Offer something for free and people will take it. Offer something with only guilt as a payment mechanism and many people easily push any emotional feeling to one side and plunge onwards. Offer something which can be free, and people will take it for free. This is the society we live in, writ large and then swept under the carpet.

Reaction to all of this freeloading seems out of place, there was SO much hype, in many different quarters, about this that it seems almost out of proportion.

Other artists (most notably Prince) have given away their music for free, realising that they make the bulk of their money outside of CD sales, but part of me hopes (desperately) that the music-loving fan, when given the ability to set a price, would do the right thing and pay up. A glint of humanity and integrity is all I’m looking for…

How laughable.

What I really don’t understand is where is the backlash? There is no screaming rhetoric to be found anywhere, either bemoaning the freeloaders or angry that this experiment failed to show the music industry that it was a viable solution.

But I guess that is a good thing because this experiment could do no such thing. It couldn’t PROVE either, the freeloaders (statistically) grabbed the music in about the same percentage as they do for music released via a record label.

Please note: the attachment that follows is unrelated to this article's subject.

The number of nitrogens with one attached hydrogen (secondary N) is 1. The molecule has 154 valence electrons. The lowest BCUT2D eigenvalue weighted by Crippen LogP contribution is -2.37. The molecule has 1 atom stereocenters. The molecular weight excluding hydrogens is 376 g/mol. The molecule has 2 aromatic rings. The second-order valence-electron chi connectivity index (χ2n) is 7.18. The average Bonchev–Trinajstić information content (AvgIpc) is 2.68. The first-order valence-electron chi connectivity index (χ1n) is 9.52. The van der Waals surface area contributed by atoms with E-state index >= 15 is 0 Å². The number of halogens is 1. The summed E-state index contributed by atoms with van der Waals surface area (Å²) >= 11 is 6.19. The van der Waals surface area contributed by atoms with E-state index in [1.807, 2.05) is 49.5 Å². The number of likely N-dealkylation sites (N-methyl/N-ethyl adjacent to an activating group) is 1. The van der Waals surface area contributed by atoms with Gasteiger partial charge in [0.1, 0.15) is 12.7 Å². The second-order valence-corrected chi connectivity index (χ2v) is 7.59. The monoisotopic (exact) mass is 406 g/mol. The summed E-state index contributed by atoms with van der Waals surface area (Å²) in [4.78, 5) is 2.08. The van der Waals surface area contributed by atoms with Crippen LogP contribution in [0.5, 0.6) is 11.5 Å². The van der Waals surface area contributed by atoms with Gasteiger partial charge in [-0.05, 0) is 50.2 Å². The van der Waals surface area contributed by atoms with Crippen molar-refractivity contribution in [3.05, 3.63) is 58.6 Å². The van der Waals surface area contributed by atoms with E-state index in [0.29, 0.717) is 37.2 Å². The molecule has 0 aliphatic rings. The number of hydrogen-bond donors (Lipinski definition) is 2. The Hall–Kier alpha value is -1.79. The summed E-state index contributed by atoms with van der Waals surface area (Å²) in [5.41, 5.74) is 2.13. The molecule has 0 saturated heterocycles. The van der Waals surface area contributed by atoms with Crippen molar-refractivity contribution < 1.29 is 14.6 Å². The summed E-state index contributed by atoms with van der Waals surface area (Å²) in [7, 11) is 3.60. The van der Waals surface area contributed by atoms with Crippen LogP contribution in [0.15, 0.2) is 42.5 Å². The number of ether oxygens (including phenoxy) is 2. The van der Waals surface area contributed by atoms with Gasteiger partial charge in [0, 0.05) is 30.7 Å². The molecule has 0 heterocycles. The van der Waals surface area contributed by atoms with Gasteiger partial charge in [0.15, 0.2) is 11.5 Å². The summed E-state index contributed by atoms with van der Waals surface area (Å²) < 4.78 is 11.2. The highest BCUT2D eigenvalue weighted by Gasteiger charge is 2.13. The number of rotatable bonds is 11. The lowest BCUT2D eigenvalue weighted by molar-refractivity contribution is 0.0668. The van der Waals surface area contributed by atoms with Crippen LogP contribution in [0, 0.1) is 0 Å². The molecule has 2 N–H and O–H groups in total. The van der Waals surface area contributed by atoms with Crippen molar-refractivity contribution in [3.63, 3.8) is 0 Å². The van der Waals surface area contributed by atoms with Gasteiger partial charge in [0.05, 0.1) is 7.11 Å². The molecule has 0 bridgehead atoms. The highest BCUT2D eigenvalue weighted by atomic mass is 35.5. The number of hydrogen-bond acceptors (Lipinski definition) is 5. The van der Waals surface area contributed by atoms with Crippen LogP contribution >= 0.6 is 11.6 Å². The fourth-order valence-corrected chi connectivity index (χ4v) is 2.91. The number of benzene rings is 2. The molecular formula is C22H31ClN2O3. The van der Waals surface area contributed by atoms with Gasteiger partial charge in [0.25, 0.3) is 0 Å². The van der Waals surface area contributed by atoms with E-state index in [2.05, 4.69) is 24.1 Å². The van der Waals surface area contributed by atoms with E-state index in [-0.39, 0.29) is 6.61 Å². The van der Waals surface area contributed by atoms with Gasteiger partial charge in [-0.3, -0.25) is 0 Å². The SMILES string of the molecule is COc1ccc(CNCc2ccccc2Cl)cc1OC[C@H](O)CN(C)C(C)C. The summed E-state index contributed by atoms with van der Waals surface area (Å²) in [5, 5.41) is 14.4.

The music industry didn’t take much of a kicking either as Radiohead will also release the album through a record label and hey, guess what, not EVERYONE is comfortable downloading music. The majority of the music listening public like CDs, or at the very least something tangible.

Reading between various lines, I think the only thing this experiment could ever prove was whether an artist would make more money PER SALE if they distributed things themselves, or via a record label. On that front I think Radiohead, on a per sale basis, doubled their money? I’m not sure as getting accurate figures is proved difficult but they certainly didn’t lose any money.

The deafening silence that blankets this entire episode worries me more than any of the financial/industry aspects.

Are we really so quick to put such things aside? Wasn’t this supposed to herald a new wave of thinking in the music industry, or is that where the silence comes from? A million record industry executives trying to figure out how to ‘fix things’.

This kind of thing isn’t a viable business model for a semi-successful band, one who flirts just below the limelight, and whilst it may boost the standings of newcomers (mySpace in particular) at a certain point it will start to hinder them.

I’m bemused and a little disillusioned. I had hoped this would’ve kicked started… ohh I dunno… something, anything… but nothing seems to have come of this. So I’ve gone back to my usual method of purchasing music and will continue to do so with knowledge of a better way gnawing at my wallet.